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February 24, 2014 | By David S. Cloud and W.J. Hennigan
WASHINGTON - The Army will shrink to its lowest troop levels since before World War II under a budget proposed Monday by the Obama administration that seeks to downsize the Pentagon from the wartime buildup of the last 13 years, and calls for retiring hundreds of aging aircraft and warships. The proposals reflect changing fortunes in the once-sacrosanct Pentagon budget. Congress has already ordered nearly $500 billion in defense spending cuts over the next decade, and automatic budget cuts - only partially rescinded - have caused a harsh reevaluation of military needs as the nation closes out the punishing ground wars in Iraq and Afghanistan.
December 21, 2012 | By Robert Faturechi, Los Angeles Times
An audit released Thursday found that Los Angeles County sheriff's managers improperly used department aircraft, including a helicopter ride for a commander's daughter on her way to a retirement party. In another instance, sheriff's officials used a department airplane to fly to Connecticut, costing the county more than $35,000 for a trip that would have been significantly cheaper and probably faster on a commercial flight. But the audit also found no evidence to support other accusations directed against the department's air unit.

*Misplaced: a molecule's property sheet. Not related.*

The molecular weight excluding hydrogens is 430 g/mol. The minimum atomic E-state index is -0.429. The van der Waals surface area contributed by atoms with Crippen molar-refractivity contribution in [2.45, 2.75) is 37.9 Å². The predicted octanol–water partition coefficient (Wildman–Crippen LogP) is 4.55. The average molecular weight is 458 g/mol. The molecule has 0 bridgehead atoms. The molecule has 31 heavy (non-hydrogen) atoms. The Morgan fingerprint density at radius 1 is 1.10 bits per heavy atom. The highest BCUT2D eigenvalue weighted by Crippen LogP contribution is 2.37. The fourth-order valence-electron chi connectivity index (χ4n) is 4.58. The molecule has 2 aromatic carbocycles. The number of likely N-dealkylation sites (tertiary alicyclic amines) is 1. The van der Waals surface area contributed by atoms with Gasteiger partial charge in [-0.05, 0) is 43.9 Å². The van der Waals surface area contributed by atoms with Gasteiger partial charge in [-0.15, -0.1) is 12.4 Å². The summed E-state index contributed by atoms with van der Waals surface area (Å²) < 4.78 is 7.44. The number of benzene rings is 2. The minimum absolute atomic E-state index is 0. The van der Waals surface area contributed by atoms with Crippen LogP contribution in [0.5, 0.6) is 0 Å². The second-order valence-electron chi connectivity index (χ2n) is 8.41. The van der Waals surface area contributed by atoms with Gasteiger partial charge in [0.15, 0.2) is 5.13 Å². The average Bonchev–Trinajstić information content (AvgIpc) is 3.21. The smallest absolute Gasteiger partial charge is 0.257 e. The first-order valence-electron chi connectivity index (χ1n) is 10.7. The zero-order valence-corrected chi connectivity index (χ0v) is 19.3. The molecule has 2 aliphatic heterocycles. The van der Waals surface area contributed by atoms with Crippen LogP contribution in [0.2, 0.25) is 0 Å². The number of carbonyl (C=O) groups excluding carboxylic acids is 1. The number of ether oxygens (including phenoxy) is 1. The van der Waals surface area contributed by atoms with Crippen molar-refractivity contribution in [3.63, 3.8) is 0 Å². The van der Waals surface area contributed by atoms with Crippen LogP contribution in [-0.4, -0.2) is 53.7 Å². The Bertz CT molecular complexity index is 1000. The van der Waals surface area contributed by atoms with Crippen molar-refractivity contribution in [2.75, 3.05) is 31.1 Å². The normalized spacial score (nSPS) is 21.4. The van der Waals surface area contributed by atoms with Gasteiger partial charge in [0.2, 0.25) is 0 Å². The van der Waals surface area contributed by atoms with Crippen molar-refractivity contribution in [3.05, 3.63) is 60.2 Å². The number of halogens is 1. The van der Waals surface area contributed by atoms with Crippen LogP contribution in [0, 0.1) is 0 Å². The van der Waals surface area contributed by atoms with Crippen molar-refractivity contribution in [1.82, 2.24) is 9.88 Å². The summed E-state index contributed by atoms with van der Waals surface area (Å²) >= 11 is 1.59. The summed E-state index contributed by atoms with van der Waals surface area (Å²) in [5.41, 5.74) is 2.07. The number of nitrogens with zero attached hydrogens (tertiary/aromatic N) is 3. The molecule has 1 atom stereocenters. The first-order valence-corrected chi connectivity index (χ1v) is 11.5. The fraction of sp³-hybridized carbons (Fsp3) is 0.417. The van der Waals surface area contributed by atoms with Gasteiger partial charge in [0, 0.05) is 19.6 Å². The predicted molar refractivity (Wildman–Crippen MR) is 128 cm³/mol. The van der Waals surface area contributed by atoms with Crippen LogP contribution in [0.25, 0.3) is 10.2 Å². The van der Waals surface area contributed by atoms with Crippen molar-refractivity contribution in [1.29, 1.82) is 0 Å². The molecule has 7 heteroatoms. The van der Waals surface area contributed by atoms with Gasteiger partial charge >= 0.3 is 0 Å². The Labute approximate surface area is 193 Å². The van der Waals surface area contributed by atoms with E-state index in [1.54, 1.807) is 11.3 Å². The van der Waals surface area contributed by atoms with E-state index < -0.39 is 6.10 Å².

December 21, 2009 | By Paul Pringle
Newly released records contradict a finding by the U.S. Forest Service that steep terrain prevented the agency from using aircraft to attack -- and potentially contain -- the Station fire just before it began raging out of control. Experts on Forest Service tactics also dispute the agency's conclusion that helicopters and tanker planes would have been ineffective because the canyon in the Angeles National Forest was too treacherous for ground crews to take advantage of aerial water dumps.
May 10, 2010 | By Joel Rubin, Los Angeles Times
Amid the sleek private jets and small propeller planes taking off from a side runway at Long Beach Airport on Sunday, two giant relics from a time long past stood out. On the tarmac sat a pair of World War II-era bombers that were part of a flying history lesson that has been traveling around the country for years and is in Long Beach until Monday, when it heads to Camarillo. The two dozen or so aficionados who turned out on the chilly, overcast morning were a slice of the few hundred people who have come in recent days to climb inside the bomb bays and cockpits of the metal birds.
May 27, 2010 | By Paul Pringle, Los Angeles Times
The head of the U.S. Forest Service told a Senate panel Wednesday that water-dropping helicopters would have been deployed during the critical first night of last summer's disastrous Station blaze if they had been available and that the agency is considering ending its decades-long ban on using federal firefighting aircraft after dark. Under sometimes pointed questioning by Sen. Dianne Feinstein (D-Calif.) and Rep. Adam Schiff (D-Burbank), Forest Service Chief Tom Tidwell also defended the agency's handling of the fire the next morning, when a heavy aerial assault did not begin until several hours after daylight.